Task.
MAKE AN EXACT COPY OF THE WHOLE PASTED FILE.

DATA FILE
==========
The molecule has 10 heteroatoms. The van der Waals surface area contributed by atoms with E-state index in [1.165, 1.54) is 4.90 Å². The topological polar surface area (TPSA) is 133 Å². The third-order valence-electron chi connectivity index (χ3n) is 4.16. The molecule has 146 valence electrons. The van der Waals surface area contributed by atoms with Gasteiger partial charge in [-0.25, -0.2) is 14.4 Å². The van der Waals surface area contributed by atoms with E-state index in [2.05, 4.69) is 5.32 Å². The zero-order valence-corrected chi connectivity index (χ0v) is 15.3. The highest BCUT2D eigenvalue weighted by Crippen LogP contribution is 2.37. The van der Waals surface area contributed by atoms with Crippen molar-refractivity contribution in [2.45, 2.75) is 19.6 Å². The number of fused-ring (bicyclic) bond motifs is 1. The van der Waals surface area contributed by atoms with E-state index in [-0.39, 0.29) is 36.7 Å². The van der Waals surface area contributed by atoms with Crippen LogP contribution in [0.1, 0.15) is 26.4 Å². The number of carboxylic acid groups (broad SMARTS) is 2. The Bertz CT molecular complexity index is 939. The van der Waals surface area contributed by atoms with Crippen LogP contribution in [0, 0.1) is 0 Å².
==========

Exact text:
The molecule has 10 heteroatoms. The van der Waals surface area contributed by atoms with E-state index in [1.165, 1.54) is 4.90 Å². The topological polar surface area (TPSA) is 133 Å². The third-order valence-electron chi connectivity index (χ3n) is 4.16. The molecule has 146 valence electrons. The van der Waals surface area contributed by atoms with Gasteiger partial charge in [-0.25, -0.2) is 14.4 Å². The van der Waals surface area contributed by atoms with E-state index in [2.05, 4.69) is 5.32 Å². The zero-order valence-corrected chi connectivity index (χ0v) is 15.3. The highest BCUT2D eigenvalue weighted by Crippen LogP contribution is 2.37. The van der Waals surface area contributed by atoms with Crippen molar-refractivity contribution in [2.45, 2.75) is 19.6 Å². The number of fused-ring (bicyclic) bond motifs is 1. The van der Waals surface area contributed by atoms with E-state index in [-0.39, 0.29) is 36.7 Å². The van der Waals surface area contributed by atoms with Crippen LogP contribution in [0.1, 0.15) is 26.4 Å². The number of carboxylic acid groups (broad SMARTS) is 2. The Bertz CT molecular complexity index is 939. The van der Waals surface area contributed by atoms with Crippen LogP contribution in [0, 0.1) is 0 Å².